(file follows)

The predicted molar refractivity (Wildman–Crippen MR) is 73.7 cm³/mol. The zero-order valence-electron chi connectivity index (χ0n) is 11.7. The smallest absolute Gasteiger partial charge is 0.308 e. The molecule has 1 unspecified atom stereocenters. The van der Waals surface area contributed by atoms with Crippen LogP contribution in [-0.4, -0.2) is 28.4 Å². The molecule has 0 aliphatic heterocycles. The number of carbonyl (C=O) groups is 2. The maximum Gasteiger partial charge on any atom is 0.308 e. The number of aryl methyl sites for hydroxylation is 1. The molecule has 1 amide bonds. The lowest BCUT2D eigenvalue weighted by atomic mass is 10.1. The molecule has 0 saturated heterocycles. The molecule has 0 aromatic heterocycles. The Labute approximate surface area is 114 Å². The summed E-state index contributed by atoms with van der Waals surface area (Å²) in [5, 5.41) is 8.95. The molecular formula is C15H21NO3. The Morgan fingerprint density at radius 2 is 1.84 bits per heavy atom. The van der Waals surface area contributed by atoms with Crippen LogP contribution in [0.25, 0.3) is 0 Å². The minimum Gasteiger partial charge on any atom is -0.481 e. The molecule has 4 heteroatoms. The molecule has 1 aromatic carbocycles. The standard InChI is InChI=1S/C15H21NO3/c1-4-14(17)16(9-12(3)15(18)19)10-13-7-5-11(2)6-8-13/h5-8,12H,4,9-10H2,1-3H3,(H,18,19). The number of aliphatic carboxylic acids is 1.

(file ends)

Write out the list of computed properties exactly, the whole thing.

The predicted molar refractivity (Wildman–Crippen MR) is 73.7 cm³/mol. The zero-order valence-electron chi connectivity index (χ0n) is 11.7. The smallest absolute Gasteiger partial charge is 0.308 e. The molecule has 1 unspecified atom stereocenters. The van der Waals surface area contributed by atoms with Crippen LogP contribution in [-0.4, -0.2) is 28.4 Å². The molecule has 0 aliphatic heterocycles. The number of carbonyl (C=O) groups is 2. The maximum Gasteiger partial charge on any atom is 0.308 e. The number of aryl methyl sites for hydroxylation is 1. The molecule has 1 amide bonds. The lowest BCUT2D eigenvalue weighted by atomic mass is 10.1. The molecule has 0 saturated heterocycles. The molecule has 0 aromatic heterocycles. The Labute approximate surface area is 114 Å². The summed E-state index contributed by atoms with van der Waals surface area (Å²) in [5, 5.41) is 8.95. The molecular formula is C15H21NO3. The Morgan fingerprint density at radius 2 is 1.84 bits per heavy atom. The van der Waals surface area contributed by atoms with Crippen LogP contribution in [0.25, 0.3) is 0 Å². The minimum Gasteiger partial charge on any atom is -0.481 e. The molecule has 4 heteroatoms. The molecule has 1 aromatic carbocycles. The standard InChI is InChI=1S/C15H21NO3/c1-4-14(17)16(9-12(3)15(18)19)10-13-7-5-11(2)6-8-13/h5-8,12H,4,9-10H2,1-3H3,(H,18,19). The number of aliphatic carboxylic acids is 1.